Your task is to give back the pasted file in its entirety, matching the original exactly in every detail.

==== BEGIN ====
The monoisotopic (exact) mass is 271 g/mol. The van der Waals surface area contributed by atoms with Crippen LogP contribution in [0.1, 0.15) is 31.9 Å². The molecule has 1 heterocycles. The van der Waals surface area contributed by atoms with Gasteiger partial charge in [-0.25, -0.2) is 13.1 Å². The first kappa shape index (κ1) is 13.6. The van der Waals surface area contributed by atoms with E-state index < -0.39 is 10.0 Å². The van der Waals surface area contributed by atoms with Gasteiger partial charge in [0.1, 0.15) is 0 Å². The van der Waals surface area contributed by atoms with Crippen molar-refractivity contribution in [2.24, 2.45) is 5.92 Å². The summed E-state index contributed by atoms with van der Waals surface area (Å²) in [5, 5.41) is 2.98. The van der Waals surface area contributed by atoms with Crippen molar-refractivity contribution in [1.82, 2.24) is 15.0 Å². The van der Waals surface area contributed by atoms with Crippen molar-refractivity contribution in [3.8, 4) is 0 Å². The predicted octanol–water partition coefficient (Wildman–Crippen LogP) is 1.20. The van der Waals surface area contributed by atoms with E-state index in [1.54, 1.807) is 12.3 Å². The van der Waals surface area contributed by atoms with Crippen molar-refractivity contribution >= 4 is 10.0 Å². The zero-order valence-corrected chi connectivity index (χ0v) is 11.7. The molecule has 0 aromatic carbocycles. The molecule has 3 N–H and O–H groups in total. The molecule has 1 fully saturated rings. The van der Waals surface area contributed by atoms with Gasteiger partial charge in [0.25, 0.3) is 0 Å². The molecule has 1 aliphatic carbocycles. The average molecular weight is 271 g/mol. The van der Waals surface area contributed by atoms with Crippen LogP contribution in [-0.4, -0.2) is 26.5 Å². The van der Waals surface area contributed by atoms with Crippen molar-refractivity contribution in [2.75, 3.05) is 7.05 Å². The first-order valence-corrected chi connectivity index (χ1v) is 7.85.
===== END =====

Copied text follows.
The monoisotopic (exact) mass is 271 g/mol. The van der Waals surface area contributed by atoms with Crippen LogP contribution in [0.1, 0.15) is 31.9 Å². The molecule has 1 heterocycles. The van der Waals surface area contributed by atoms with Gasteiger partial charge in [-0.25, -0.2) is 13.1 Å². The first kappa shape index (κ1) is 13.6. The van der Waals surface area contributed by atoms with E-state index < -0.39 is 10.0 Å². The van der Waals surface area contributed by atoms with Gasteiger partial charge in [0.1, 0.15) is 0 Å². The van der Waals surface area contributed by atoms with Crippen molar-refractivity contribution in [2.24, 2.45) is 5.92 Å². The summed E-state index contributed by atoms with van der Waals surface area (Å²) in [5, 5.41) is 2.98. The van der Waals surface area contributed by atoms with Crippen molar-refractivity contribution in [1.82, 2.24) is 15.0 Å². The van der Waals surface area contributed by atoms with Crippen molar-refractivity contribution in [3.8, 4) is 0 Å². The predicted octanol–water partition coefficient (Wildman–Crippen LogP) is 1.20. The van der Waals surface area contributed by atoms with E-state index in [1.54, 1.807) is 12.3 Å². The van der Waals surface area contributed by atoms with Crippen molar-refractivity contribution >= 4 is 10.0 Å². The zero-order valence-corrected chi connectivity index (χ0v) is 11.7. The molecule has 0 aromatic carbocycles. The molecule has 3 N–H and O–H groups in total. The molecule has 1 fully saturated rings. The van der Waals surface area contributed by atoms with Gasteiger partial charge in [0.25, 0.3) is 0 Å². The molecule has 1 aliphatic carbocycles. The average molecular weight is 271 g/mol. The van der Waals surface area contributed by atoms with Crippen LogP contribution in [-0.4, -0.2) is 26.5 Å². The van der Waals surface area contributed by atoms with Crippen molar-refractivity contribution in [2.75, 3.05) is 7.05 Å². The first-order valence-corrected chi connectivity index (χ1v) is 7.85.